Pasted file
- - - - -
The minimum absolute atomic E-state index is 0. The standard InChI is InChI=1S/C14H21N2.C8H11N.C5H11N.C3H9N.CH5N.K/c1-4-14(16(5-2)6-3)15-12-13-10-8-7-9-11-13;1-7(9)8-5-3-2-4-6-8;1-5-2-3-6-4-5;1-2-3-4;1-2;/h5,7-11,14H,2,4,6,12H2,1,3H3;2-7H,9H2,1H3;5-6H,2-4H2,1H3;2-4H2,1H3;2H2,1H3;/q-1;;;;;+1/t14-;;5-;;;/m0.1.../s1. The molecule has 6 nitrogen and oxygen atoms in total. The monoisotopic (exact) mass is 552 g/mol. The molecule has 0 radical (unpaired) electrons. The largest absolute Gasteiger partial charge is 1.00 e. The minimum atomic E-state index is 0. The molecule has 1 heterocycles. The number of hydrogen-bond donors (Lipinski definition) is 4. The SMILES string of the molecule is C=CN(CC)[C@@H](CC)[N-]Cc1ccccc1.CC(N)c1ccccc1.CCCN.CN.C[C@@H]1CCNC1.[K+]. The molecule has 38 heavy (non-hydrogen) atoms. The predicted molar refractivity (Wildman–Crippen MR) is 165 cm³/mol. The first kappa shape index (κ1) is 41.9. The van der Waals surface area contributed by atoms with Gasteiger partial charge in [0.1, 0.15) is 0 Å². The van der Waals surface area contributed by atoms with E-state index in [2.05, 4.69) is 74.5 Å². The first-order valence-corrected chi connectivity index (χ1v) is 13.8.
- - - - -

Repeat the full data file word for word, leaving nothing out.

The minimum absolute atomic E-state index is 0. The standard InChI is InChI=1S/C14H21N2.C8H11N.C5H11N.C3H9N.CH5N.K/c1-4-14(16(5-2)6-3)15-12-13-10-8-7-9-11-13;1-7(9)8-5-3-2-4-6-8;1-5-2-3-6-4-5;1-2-3-4;1-2;/h5,7-11,14H,2,4,6,12H2,1,3H3;2-7H,9H2,1H3;5-6H,2-4H2,1H3;2-4H2,1H3;2H2,1H3;/q-1;;;;;+1/t14-;;5-;;;/m0.1.../s1. The molecule has 6 nitrogen and oxygen atoms in total. The monoisotopic (exact) mass is 552 g/mol. The molecule has 0 radical (unpaired) electrons. The largest absolute Gasteiger partial charge is 1.00 e. The minimum atomic E-state index is 0. The molecule has 1 heterocycles. The number of hydrogen-bond donors (Lipinski definition) is 4. The SMILES string of the molecule is C=CN(CC)[C@@H](CC)[N-]Cc1ccccc1.CC(N)c1ccccc1.CCCN.CN.C[C@@H]1CCNC1.[K+]. The molecule has 38 heavy (non-hydrogen) atoms. The predicted molar refractivity (Wildman–Crippen MR) is 165 cm³/mol. The first kappa shape index (κ1) is 41.9. The van der Waals surface area contributed by atoms with Gasteiger partial charge in [0.1, 0.15) is 0 Å². The van der Waals surface area contributed by atoms with E-state index in [2.05, 4.69) is 74.5 Å². The first-order valence-corrected chi connectivity index (χ1v) is 13.8.